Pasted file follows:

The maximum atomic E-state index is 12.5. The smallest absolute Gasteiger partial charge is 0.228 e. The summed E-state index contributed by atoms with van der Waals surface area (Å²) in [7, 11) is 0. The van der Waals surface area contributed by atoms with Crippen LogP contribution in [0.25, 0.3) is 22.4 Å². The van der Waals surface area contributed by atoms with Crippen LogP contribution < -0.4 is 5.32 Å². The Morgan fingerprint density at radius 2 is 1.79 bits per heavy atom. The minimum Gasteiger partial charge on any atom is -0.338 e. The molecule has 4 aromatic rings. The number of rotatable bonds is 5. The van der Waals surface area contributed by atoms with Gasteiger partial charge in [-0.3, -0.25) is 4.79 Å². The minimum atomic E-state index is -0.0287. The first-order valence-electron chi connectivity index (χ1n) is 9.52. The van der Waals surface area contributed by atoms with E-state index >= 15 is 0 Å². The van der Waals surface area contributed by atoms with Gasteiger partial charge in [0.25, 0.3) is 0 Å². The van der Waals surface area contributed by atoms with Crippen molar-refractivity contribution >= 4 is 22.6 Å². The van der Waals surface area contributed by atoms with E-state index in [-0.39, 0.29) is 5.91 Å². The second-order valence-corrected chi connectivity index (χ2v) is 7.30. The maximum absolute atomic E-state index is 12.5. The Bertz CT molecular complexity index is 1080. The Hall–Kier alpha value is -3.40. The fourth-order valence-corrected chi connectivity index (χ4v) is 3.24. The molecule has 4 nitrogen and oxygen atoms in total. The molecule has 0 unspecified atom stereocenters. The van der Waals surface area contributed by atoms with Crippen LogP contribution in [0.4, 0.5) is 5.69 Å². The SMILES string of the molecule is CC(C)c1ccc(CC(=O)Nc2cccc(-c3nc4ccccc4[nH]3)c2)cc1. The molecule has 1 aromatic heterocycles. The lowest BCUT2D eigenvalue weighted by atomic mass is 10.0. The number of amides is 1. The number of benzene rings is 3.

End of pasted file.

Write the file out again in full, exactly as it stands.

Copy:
The maximum atomic E-state index is 12.5. The smallest absolute Gasteiger partial charge is 0.228 e. The summed E-state index contributed by atoms with van der Waals surface area (Å²) in [7, 11) is 0. The van der Waals surface area contributed by atoms with Crippen LogP contribution in [0.25, 0.3) is 22.4 Å². The van der Waals surface area contributed by atoms with Crippen LogP contribution < -0.4 is 5.32 Å². The Morgan fingerprint density at radius 2 is 1.79 bits per heavy atom. The minimum Gasteiger partial charge on any atom is -0.338 e. The molecule has 4 aromatic rings. The number of rotatable bonds is 5. The van der Waals surface area contributed by atoms with Gasteiger partial charge in [-0.3, -0.25) is 4.79 Å². The minimum atomic E-state index is -0.0287. The first-order valence-electron chi connectivity index (χ1n) is 9.52. The van der Waals surface area contributed by atoms with E-state index >= 15 is 0 Å². The van der Waals surface area contributed by atoms with Gasteiger partial charge in [0.25, 0.3) is 0 Å². The van der Waals surface area contributed by atoms with Crippen molar-refractivity contribution >= 4 is 22.6 Å². The van der Waals surface area contributed by atoms with E-state index in [-0.39, 0.29) is 5.91 Å². The second-order valence-corrected chi connectivity index (χ2v) is 7.30. The maximum absolute atomic E-state index is 12.5. The Bertz CT molecular complexity index is 1080. The Hall–Kier alpha value is -3.40. The fourth-order valence-corrected chi connectivity index (χ4v) is 3.24. The molecule has 4 nitrogen and oxygen atoms in total. The molecule has 0 unspecified atom stereocenters. The van der Waals surface area contributed by atoms with Crippen LogP contribution in [0.4, 0.5) is 5.69 Å². The SMILES string of the molecule is CC(C)c1ccc(CC(=O)Nc2cccc(-c3nc4ccccc4[nH]3)c2)cc1. The molecule has 1 aromatic heterocycles. The lowest BCUT2D eigenvalue weighted by atomic mass is 10.0. The number of amides is 1. The number of benzene rings is 3.